A disciple of Bernard, was b. between the years 1115 and 1120, at Auxerre; d. some time after the year 1188, probably at the abbey of Haute Combe, Savoy. At an early age he entered the ranks of the clergy, and followed for some time the course of lectures given by Abelard. In 1140 St. Bernard of Clairvaux came to Paris, and before the assembled scholars preached a sermon "De conversione ad clericos" (P.L., CLXXXII, 832 sqq.), in which he dwelt on the vanities of a life in the world, on the necessity of a sincere conversion, and on the peace to be found in the monastic profession. Geoffrey was so struck by this forcible discourse that, with several others, he followed St. Bernard and joined the monastic community of Clairvaux. Soon he won the special confidence of the saintly abbot, became his notarius , or secretary, and his permanent companion. In 1145 he accompanied him to Toulouse and other cities of Southern France, where the saint preached against the Manichaean or Albigensian heresy of a certain Henry and his partisans. During the years 1146-47 he travelled with St. Bernard through France and Germany, where the saint aroused people for a crusade to the Holy Land. At the council held at Reims in 1148 he took an active part in the discussion concerning the errors of Gilbert de la Porrée. In 1159 he was made abbot of the monastery of Igny in the Diocese of Reims, and in 1162 he became the fourth Abbot of Clairvaux. Owing to difficulties with the monks, he was forced to resign in 1165; but in 1170 he was appointed to the Abbey of Fossa Nuova in the diocese of Terracina, Italy, and in 1176 to that of Haute Combe, Savoy. In the political events of the time he had only a small share; thus, in 1167 and 1168, he took part in the negotiations tending towards the reconciliation of Alexander III (1159-81) with the Emperor Frederic Barbarossa (1152-90) and King Henry II of England (1154--89)
Most of the literary activity of Geoffrey has reference to the life and work of St. Bernard. Thus, while still notarius of the saint, he collected the letters of his abbot, variously estimated at 243 or 310 (P.L. CLXXII, 67 sqq.) He was the chief author of a life of St. Bernard in five books, furnishing materials for the first two books, revising them, and adding three of his own (P.L., CLXXXV, 225 sqq.) He also wrote fragments of a life of St. Bernard, probably used in the first books of the complete life (P.L., CLXXXV, 523 sqq.); an account of the saint's journey to Toulouse, in a letter to his teacher Archenfredus (P.L., CLXXXV, 410 sqq.); an account of the saint's journey through Germany, the third part of the sixth book of St. Bernard's life in P.L., CLXXXV, 395 sqq. (this description and the parts in the life of St. Bernard relating to Germany were edited also by waitz, in Mon. Germ. Hist.: Script., XXVI, 109-20, 133-37); a panegyric delivered in 1163 on the anniversary of Bernard's death (in P.L., CLXXXV, 573 sqq.); "Declamationes de colloquio Simonis cum Jesu" (in P.L., CLXXXIV, 437 sqq.), an ascetical work compiled from the sermons of St. Bernard; "Libellus contra capitula Gilberti Pictaviensis Episcopi (in P.L., CLXXXV, 595 sqq.), a refutation of the errors of Gilbert de la Porrée ; a letter to Albinus, Cardinal Bishop of Albano, on the same subject ( P.L., CLXXXV, 587 sqq.); a life of St. Peter, Archbishop of Tarentaise (1175), published in Acta Sanctorum Boll., May, II, 330 sqq.; a letter to the above-named Cardinal of Albano, as to whether the water added to the wine in the chalice is changed into blood of Our Lord ( Baronius, Ann. Eccl. ad. an. 1188, n. 27); sermons and commentaries on books of Scripture, partly in print and partly manuscript.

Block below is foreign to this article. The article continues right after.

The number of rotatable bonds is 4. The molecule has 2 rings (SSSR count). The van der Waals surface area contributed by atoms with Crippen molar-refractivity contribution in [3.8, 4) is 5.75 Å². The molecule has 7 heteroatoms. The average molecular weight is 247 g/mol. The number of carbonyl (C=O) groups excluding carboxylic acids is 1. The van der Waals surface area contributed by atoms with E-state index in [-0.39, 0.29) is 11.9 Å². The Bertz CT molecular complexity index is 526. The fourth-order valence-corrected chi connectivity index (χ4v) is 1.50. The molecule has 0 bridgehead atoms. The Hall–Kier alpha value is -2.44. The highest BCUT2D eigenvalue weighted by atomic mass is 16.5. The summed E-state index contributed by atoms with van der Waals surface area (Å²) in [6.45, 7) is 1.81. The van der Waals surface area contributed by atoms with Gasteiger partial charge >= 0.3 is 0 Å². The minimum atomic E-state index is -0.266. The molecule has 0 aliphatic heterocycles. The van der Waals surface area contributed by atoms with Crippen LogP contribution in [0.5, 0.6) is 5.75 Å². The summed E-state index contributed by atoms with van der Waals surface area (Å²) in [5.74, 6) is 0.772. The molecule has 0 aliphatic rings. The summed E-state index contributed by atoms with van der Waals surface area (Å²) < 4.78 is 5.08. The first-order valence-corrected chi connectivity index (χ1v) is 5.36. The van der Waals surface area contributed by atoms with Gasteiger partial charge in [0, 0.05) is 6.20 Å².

The Catholic Encyclopedia is the most comprehensive resource on Catholic teaching, history, and information ever gathered in all of human history. This easy-to-search online version was originally printed between 1907 and 1912 in fifteen hard copy volumes.
Designed to present its readers with the full body of Catholic teaching, the Encyclopedia contains not only precise statements of what the Church has defined, but also an impartial record of different views of acknowledged authority on all disputed questions, national, political or factional. In the determination of the truth the most recent and acknowledged scientific methods are employed, and the results of the latest research in theology, philosophy, history, apologetics, archaeology, and other sciences are given careful consideration.
No one who is interested in human history, past and present, can ignore the Catholic Church, either as an institution which has been the central figure in the civilized world for nearly two thousand years, decisively affecting its destinies, religious, literary, scientific, social and political, or as an existing power whose influence and activity extend to every part of the globe. In the past century the Church has grown both extensively and intensively among English-speaking peoples. Their living interests demand that they should have the means of informing themselves about this vast institution, which, whether they are Catholics or not, affects their fortunes and their destiny.
Copyright © Catholic Encyclopedia. Robert Appleton Company New York, NY. Volume 1: 1907; Volume 2: 1907; Volume 3: 1908; Volume 4: 1908; Volume 5: 1909; Volume 6: 1909; Volume 7: 1910; Volume 8: 1910; Volume 9: 1910; Volume 10: 1911; Volume 11: - 1911; Volume 12: - 1911; Volume 13: - 1912; Volume 14: 1912; Volume 15: 1912
Catholic Online Catholic Encyclopedia Digital version Compiled and Copyright © Catholic Online